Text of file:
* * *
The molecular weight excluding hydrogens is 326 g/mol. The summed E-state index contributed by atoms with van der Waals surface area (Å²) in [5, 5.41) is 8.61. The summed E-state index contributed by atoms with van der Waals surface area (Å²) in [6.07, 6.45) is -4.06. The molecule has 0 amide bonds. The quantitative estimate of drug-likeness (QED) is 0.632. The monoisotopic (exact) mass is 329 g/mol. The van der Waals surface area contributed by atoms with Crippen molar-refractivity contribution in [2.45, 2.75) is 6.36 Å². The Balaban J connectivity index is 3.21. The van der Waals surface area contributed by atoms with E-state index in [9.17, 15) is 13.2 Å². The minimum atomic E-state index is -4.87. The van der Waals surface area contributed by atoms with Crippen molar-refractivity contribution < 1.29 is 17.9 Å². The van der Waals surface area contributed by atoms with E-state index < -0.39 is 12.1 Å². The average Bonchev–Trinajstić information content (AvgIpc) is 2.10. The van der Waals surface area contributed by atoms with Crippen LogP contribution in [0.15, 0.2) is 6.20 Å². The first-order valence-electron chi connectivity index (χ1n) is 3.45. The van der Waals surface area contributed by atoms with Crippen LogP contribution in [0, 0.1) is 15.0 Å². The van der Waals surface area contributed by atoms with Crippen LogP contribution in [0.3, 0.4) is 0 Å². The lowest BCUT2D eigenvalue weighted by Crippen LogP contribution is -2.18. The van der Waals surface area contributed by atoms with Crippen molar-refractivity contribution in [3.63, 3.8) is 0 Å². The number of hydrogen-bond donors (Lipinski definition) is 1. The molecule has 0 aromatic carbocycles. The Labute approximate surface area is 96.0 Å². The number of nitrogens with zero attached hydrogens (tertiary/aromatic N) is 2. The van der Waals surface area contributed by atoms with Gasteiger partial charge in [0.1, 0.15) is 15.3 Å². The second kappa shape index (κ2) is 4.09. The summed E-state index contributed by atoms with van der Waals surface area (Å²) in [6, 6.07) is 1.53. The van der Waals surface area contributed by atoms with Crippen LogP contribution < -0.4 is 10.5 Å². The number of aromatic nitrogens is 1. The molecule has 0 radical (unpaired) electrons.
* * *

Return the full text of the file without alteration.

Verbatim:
The molecular weight excluding hydrogens is 326 g/mol. The summed E-state index contributed by atoms with van der Waals surface area (Å²) in [5, 5.41) is 8.61. The summed E-state index contributed by atoms with van der Waals surface area (Å²) in [6.07, 6.45) is -4.06. The molecule has 0 amide bonds. The quantitative estimate of drug-likeness (QED) is 0.632. The monoisotopic (exact) mass is 329 g/mol. The van der Waals surface area contributed by atoms with Crippen molar-refractivity contribution in [2.45, 2.75) is 6.36 Å². The Balaban J connectivity index is 3.21. The van der Waals surface area contributed by atoms with E-state index in [9.17, 15) is 13.2 Å². The minimum atomic E-state index is -4.87. The van der Waals surface area contributed by atoms with Crippen molar-refractivity contribution < 1.29 is 17.9 Å². The van der Waals surface area contributed by atoms with E-state index < -0.39 is 12.1 Å². The average Bonchev–Trinajstić information content (AvgIpc) is 2.10. The van der Waals surface area contributed by atoms with Crippen LogP contribution in [0.15, 0.2) is 6.20 Å². The first-order valence-electron chi connectivity index (χ1n) is 3.45. The van der Waals surface area contributed by atoms with Crippen LogP contribution in [0, 0.1) is 15.0 Å². The van der Waals surface area contributed by atoms with Crippen LogP contribution in [0.3, 0.4) is 0 Å². The lowest BCUT2D eigenvalue weighted by Crippen LogP contribution is -2.18. The van der Waals surface area contributed by atoms with Crippen molar-refractivity contribution in [3.63, 3.8) is 0 Å². The number of hydrogen-bond donors (Lipinski definition) is 1. The molecule has 0 aromatic carbocycles. The Labute approximate surface area is 96.0 Å². The number of nitrogens with zero attached hydrogens (tertiary/aromatic N) is 2. The van der Waals surface area contributed by atoms with Gasteiger partial charge in [0.1, 0.15) is 15.3 Å². The second kappa shape index (κ2) is 4.09. The summed E-state index contributed by atoms with van der Waals surface area (Å²) in [6, 6.07) is 1.53. The van der Waals surface area contributed by atoms with Crippen LogP contribution < -0.4 is 10.5 Å². The number of aromatic nitrogens is 1. The molecule has 0 radical (unpaired) electrons.